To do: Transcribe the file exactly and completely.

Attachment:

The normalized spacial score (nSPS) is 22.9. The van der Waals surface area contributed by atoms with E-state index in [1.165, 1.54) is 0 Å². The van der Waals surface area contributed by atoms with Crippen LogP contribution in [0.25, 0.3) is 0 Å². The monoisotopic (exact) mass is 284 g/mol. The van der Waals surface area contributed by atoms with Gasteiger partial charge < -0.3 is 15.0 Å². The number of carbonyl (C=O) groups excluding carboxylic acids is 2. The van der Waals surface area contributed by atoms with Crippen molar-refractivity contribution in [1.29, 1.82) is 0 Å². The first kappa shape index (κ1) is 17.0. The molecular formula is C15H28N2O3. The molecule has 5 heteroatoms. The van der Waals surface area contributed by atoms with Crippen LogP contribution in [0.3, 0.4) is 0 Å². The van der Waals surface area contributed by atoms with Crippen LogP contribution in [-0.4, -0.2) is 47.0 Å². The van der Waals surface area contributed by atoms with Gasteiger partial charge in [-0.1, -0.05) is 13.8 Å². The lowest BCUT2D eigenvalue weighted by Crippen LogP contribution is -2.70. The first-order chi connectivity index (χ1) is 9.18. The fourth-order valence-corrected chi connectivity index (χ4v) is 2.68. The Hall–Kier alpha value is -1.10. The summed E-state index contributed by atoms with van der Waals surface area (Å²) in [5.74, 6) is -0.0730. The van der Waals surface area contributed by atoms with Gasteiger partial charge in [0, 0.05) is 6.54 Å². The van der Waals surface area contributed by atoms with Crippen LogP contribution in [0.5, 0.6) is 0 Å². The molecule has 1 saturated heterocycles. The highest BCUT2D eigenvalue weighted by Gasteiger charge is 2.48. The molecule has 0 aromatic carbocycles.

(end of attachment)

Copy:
The normalized spacial score (nSPS) is 22.9. The van der Waals surface area contributed by atoms with E-state index in [1.165, 1.54) is 0 Å². The van der Waals surface area contributed by atoms with Crippen LogP contribution in [0.25, 0.3) is 0 Å². The monoisotopic (exact) mass is 284 g/mol. The van der Waals surface area contributed by atoms with Gasteiger partial charge < -0.3 is 15.0 Å². The number of carbonyl (C=O) groups excluding carboxylic acids is 2. The van der Waals surface area contributed by atoms with Crippen molar-refractivity contribution in [1.29, 1.82) is 0 Å². The first kappa shape index (κ1) is 17.0. The molecular formula is C15H28N2O3. The molecule has 5 heteroatoms. The van der Waals surface area contributed by atoms with Crippen LogP contribution in [0.3, 0.4) is 0 Å². The van der Waals surface area contributed by atoms with Crippen LogP contribution in [-0.4, -0.2) is 47.0 Å². The van der Waals surface area contributed by atoms with Gasteiger partial charge in [-0.1, -0.05) is 13.8 Å². The lowest BCUT2D eigenvalue weighted by Crippen LogP contribution is -2.70. The first-order chi connectivity index (χ1) is 9.18. The fourth-order valence-corrected chi connectivity index (χ4v) is 2.68. The Hall–Kier alpha value is -1.10. The summed E-state index contributed by atoms with van der Waals surface area (Å²) in [5.74, 6) is -0.0730. The van der Waals surface area contributed by atoms with Gasteiger partial charge in [0, 0.05) is 6.54 Å². The van der Waals surface area contributed by atoms with Crippen LogP contribution in [0.5, 0.6) is 0 Å². The molecule has 1 saturated heterocycles. The highest BCUT2D eigenvalue weighted by Gasteiger charge is 2.48. The molecule has 0 aromatic carbocycles.